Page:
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Accelerated Reader

Accelerated Reader (AR) is a computer based, reading management and motivational system designed to complement existing classroom literacy programs for grades K-12.  AR’s goal is to motivate students to read using an individualized goal/point system.  Student’s individual goals are based on their reading grade equivalent (GE) score from a standardized test, such as STAR Reading, coupled with the amount of time the student is able to devote to reading.  AR translates GE scores into a zone of proximal development (ZPD) range that is used to determine the level of books from which the student can select.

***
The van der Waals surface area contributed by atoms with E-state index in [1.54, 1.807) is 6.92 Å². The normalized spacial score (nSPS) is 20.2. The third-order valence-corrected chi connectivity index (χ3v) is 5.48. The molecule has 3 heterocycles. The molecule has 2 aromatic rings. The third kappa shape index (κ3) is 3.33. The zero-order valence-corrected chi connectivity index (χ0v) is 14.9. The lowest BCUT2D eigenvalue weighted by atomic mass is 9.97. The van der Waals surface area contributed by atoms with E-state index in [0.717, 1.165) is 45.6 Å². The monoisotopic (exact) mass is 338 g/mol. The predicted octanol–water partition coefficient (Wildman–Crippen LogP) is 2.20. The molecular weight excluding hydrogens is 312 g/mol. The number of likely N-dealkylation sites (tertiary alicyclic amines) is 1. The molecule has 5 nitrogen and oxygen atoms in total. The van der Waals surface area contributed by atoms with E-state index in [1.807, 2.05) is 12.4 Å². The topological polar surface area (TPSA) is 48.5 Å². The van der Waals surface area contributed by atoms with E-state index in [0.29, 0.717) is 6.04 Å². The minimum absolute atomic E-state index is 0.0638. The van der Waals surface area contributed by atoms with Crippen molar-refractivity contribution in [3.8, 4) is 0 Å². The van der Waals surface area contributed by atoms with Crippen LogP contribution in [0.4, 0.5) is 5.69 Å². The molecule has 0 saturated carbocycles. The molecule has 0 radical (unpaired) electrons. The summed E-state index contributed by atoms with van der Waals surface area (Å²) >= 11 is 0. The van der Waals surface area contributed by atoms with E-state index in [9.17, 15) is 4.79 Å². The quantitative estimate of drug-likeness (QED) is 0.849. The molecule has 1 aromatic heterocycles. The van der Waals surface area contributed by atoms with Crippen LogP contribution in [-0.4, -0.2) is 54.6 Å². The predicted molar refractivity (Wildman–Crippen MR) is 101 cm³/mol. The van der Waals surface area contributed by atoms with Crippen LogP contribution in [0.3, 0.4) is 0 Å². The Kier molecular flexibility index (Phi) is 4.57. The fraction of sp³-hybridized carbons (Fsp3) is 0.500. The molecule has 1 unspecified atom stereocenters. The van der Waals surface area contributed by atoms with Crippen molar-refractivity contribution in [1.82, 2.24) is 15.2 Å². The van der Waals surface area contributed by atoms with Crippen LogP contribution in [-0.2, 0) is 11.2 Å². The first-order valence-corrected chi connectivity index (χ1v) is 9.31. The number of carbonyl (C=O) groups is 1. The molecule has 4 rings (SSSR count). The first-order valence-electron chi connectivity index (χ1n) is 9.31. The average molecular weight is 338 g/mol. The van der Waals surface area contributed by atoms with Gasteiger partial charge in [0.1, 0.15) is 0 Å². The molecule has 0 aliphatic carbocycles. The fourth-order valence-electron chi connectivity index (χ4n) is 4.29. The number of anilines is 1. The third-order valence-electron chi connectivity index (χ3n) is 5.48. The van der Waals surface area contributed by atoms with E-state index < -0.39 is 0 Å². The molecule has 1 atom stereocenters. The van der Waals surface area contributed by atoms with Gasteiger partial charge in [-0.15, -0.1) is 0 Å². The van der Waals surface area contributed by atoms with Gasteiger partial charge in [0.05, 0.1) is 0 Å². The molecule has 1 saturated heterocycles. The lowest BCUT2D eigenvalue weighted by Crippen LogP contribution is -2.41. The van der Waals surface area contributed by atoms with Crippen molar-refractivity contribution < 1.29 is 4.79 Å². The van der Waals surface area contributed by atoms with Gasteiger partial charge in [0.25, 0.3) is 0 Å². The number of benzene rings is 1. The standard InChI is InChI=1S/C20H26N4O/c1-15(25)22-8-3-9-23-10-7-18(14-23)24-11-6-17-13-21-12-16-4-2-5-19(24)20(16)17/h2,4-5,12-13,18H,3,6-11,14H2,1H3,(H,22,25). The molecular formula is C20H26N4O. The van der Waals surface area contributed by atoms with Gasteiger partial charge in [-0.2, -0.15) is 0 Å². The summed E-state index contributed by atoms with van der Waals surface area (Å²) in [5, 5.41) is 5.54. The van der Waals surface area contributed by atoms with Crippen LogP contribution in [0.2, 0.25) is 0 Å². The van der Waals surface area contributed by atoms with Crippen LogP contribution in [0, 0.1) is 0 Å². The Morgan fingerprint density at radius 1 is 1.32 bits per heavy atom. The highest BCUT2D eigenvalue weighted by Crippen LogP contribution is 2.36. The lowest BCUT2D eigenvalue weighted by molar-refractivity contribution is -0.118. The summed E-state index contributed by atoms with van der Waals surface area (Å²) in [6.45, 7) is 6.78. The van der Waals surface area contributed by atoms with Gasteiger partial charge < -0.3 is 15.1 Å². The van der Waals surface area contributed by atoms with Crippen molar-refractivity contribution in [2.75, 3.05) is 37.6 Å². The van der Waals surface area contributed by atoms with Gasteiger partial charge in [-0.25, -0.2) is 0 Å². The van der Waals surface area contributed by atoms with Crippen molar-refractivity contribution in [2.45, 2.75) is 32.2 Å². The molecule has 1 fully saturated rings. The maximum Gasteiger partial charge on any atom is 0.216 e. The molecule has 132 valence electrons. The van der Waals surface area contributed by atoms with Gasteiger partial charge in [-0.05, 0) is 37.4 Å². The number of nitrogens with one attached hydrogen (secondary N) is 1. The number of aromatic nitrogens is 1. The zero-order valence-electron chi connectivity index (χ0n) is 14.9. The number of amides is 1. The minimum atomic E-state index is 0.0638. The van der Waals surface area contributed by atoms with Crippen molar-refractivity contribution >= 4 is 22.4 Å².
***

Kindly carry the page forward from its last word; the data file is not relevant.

Students choose books or short stories to read from the school’s collection of books for which there are AR tests. AR provides extensive lists with tens of thousands of book titles and their corresponding grade levels and point values.  Books are assigned a point value based on the number of words contained and its reading difficulty, as derived from a formula.  AR software provides comprehension tests featuring five to twenty multiple-choice questions. The technology presents test scores, points earned, and keeps records in order to help teachers and parents manage and track a student’s attempt to reach his or her goal. The test gives immediate feedback in terms of the number of points earned based on the point value assigned the book and the number of correct answers on the test. For example, for a book worth 10 AR points, the student would receive 10 points for a score of 100 percent, 9 points for 90 percent, and so on.  However, the student must score at least 60 percent to earn any points.  The program automatically generates several types of reports: individual student, class, grade level, and school reports. Included in the individual student report is information concerning the quantity and GE level of the books read, testing dates, scores and total number of points earned. Another teacher generated report is the “at risk report” which identifies students who are at risk of not reaching their individual goals.  Students may be identified at risk for not taking quizzes or not achieving their goal in terms of percentages or points earned.